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Why the USDA corn acre number makes sense, for now

TAGS: Corn
Why the USDA corn acre number makes sense, for now

Corn bulls were taken by surprise as the USDA announced the largest March 1st stocks in history and a whopping 93.601 million acres will be planted in 2016. Keep in mind that's +5.6 million more than the 87.999 million corn acres U.S. producers planted last year.

I've been saying for weeks that corn acres were going to move higher as most producers I speak with seem less than thrilled about planting more soybean acres at a guaranteed loss or at best break-even. Most producers can't pay $250 to $350 cash rents by planting more soybeans. They feel their only chance to perhaps show a profit is to out produce the low prices with a bin busting corn crop.

I'm not saying I agree with the theory, as it clearly goes against my often quoted First Rule-of-Holes..."when you find yourself in one, stop digging." But I understand many producers feel their back is against the wall, and they can't afford to take any type of loss. In other words the "soybean-to-corn ratio" seems to mean very little, and the only path to profits seems to hinge on the hopes of a bumper corn crop.

We can debate until we are blue in the face about the total number of acres that will be planted. A lot will obviously depend on the weather during the next 30 days.

Diving deeper into the specifics, I was actually surprised to see the USDA projecting producers in North Dakota would plant an additional +650,000 acres this year. I understand their spring wheat acres are down by 1.0 million, but I am still surprised about the massive jump in corn acres, especially when producer in North Dakota have had to chew on such an extremely discounted basis. In other words, this number might be a bit overly optimistic.

I'm also thinking some of the areas to the Southeast and in the Delta regions might now be a bit overstated considering the recent heavy rains and delays producers are experiencing. The USDA is currently looking for Arkansas and Louisiana to add 330,000 more corn acres each, Mississippi to add 290,000 corn acres, North Carolina to add 140,000, Alabama an extra 80,000 acres, and Georgia estimated to plant an extra 60,000 acres. Bottom line, because of the recent heavy rains these areas might now be a bit overstated.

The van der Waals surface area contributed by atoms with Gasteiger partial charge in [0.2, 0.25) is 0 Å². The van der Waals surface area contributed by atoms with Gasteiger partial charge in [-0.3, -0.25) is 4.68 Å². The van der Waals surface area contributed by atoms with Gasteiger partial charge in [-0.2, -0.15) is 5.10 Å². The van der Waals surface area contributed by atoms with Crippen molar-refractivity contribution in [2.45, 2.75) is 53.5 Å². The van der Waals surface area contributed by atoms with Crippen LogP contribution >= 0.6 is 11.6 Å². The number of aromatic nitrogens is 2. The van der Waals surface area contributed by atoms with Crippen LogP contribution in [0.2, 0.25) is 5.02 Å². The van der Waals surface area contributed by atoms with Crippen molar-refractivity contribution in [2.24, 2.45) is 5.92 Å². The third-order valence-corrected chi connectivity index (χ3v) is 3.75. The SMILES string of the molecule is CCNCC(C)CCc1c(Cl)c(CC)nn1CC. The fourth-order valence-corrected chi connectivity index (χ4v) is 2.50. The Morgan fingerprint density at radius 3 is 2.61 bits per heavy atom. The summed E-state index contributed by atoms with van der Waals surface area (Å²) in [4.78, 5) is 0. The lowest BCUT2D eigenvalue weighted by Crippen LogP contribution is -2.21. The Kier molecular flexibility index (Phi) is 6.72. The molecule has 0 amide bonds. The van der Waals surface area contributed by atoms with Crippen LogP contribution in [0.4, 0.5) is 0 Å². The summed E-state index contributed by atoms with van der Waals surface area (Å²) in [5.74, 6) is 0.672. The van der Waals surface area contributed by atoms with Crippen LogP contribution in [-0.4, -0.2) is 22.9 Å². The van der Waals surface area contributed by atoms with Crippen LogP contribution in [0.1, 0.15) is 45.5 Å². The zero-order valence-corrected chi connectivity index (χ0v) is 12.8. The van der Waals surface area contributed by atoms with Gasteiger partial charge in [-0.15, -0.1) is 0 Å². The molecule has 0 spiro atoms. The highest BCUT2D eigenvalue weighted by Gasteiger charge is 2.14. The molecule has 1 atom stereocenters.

The problem is if weather cooperates across the Corn Belt, the big production states are also slated to plant more acres: Kansas is estimated to plant 700,000 fewer wheat acres, but increased corn planting by 650,000 acres; Colorado decreased wheat acres by 202,000, but increased corn acres by 150,000. 

Top corn producing states like Illinois and Iowa are both projected to plant 400,000 more acres of corn; Missouri is estimated to plant 350,000 more corn acres; Nebraska, South Dakota and Texas all estimated to plant 300,000 more corn acres each; Indiana 150,000; Michigan and Minnesota 100,000 more corn acres.

As producer, with the big production states all gearing up to plant more corn acres, it's tough to envision a major rally without a serious weather hiccup. We have to remind ourselves the market deems us to be in an oversupplied environment. Generally when in this space, the trades believes its job is to eliminate the highest-cost producers. The only way the market knows how to reduce supply is to drive prices low enough that it discourages production. 

Unfortunately, based on the current currency valuations, most inside the industry are looking to the U.S. to be the one that cuts production. I don't think the American farmer received the memo... If yields come in anywhere near trend-line, many in the market are already talking about new-crop ending stocks moving north of 2.4 billion bushels! An ending stock number of this size could cause the market to re-test lows down near $3.00 per bushel.

I'm certainly not saying it happens overnight, because there is still a ton of weather risk and uncertainty ahead of us. What I am saying is with this many corn acres being planted, without a major weather hiccup, prices could push dramatically lower by harvest.  


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